This research investigates Wastewater-Based Epidemiology (WBE), a tool utilized for detection and concentration analysis of wastewater samples. WBE is useful for monitoring and management of public health threats like viral outbreaks such as COVID-19. In current research, the development of this assay uses the unique properties of hollow silica microspheres coupled with chitosan as a binding agent, a method effective in the detection of various RNA and antigens in wastewater samples. The utilization of hollow silica microspheres, selected for the high surface area and buoyant properties, aided by chitosan, creates an efficient and selective binding process. This combination can be manipulated for the sensitivity of detection but also supports the capture of a wide range of viral particles and RNA molecules. Capture of oligonucleotides is achieved by chitosan binding to the surface of the hollow silica microspheres. This thesis research served to find the optimal conditions for nucleic acid binding, isolation, and long-term microsphere stability when functionalized with chitosan. The preparation of functionalized microspheres has been reduced. The incubation time of functionalized microspheres with L-Cysteine has been reduced to 10 minutes under end over end rotation.  The optimal binding conditions of oligonucleotides has been found utilizing a surrogate. It was found that the functionalized microspheres can bind nucleic acids at saturation within 1 hour. The incorporation of reduced incubation times has reduced the overall protocol by over 24hrs. A protocol has been developed to stabilize microspheres after lyophilization and storage. The addition of Trehalose, a cryoprotectant, increases stability after lyophilization and storage. SEM or Scanning electron microscopy was used to image the chitosan shell on the hollow silica microspheres. The functionalized microspheres containing various treatments applied was examined for disruptions in the chitosan surface and binding kinetics. The implications of this research are vast and transformative. By increasing efficiency and stability and reducing sample preparation costs, this research increases access to WBE for public healthcare and diagnostic testing. The adoption of methods can aid in early outbreak detection and the assessment of community health, therefore contributing to more informed and effective public health strategies and interventions.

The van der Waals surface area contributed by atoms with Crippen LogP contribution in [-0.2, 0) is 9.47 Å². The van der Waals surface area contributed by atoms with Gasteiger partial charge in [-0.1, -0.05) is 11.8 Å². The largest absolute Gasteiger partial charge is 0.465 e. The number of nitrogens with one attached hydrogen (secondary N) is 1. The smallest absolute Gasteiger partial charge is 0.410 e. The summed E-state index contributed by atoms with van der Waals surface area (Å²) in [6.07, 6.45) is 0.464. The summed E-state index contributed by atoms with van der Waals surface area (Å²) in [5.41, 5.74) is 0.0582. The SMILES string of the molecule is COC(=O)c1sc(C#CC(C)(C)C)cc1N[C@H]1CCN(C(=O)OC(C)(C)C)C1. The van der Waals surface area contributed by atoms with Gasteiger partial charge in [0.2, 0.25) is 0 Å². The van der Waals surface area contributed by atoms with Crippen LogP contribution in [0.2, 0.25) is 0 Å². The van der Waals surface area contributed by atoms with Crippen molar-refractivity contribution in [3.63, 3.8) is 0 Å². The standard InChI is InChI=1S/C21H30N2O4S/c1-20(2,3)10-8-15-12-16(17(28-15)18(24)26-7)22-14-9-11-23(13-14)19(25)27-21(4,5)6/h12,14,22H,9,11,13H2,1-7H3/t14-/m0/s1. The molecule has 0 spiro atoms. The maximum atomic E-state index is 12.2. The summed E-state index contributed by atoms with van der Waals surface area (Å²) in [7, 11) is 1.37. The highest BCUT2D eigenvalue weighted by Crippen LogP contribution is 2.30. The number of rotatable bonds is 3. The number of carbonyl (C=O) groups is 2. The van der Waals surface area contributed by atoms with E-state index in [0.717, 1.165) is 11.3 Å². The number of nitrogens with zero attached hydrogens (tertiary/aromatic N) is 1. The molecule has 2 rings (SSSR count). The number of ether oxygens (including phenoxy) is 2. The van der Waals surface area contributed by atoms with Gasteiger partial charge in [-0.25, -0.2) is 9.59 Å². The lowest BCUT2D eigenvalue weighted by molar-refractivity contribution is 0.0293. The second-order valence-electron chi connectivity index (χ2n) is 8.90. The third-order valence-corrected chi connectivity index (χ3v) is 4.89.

Bio:  Omari began undergraduate studies at Southern Methodist University. He then finished his B.S. in Biology at the University of Houston. In the fall of 2022, he joined Dr. Weigum’s Optical Biosensors and Nanomaterials lab. After Graduation he plans to further his studies and pursue a joint MD/JD program.

  • Understanding the Lasting Effects of Climate and Wildland Fire on Montane Rattlesnake (Crotalus sp.) Natural History in the American Southwest 

    Major Advisor: Dr. Michael Forstner

    Committee Members:

    Dr. Sarah Fritts

     Dr. Jenifer Jensen

     Dr. Weston Nowlin 

    Dr. Andrew Holycross 

    Dr. Ivana Mali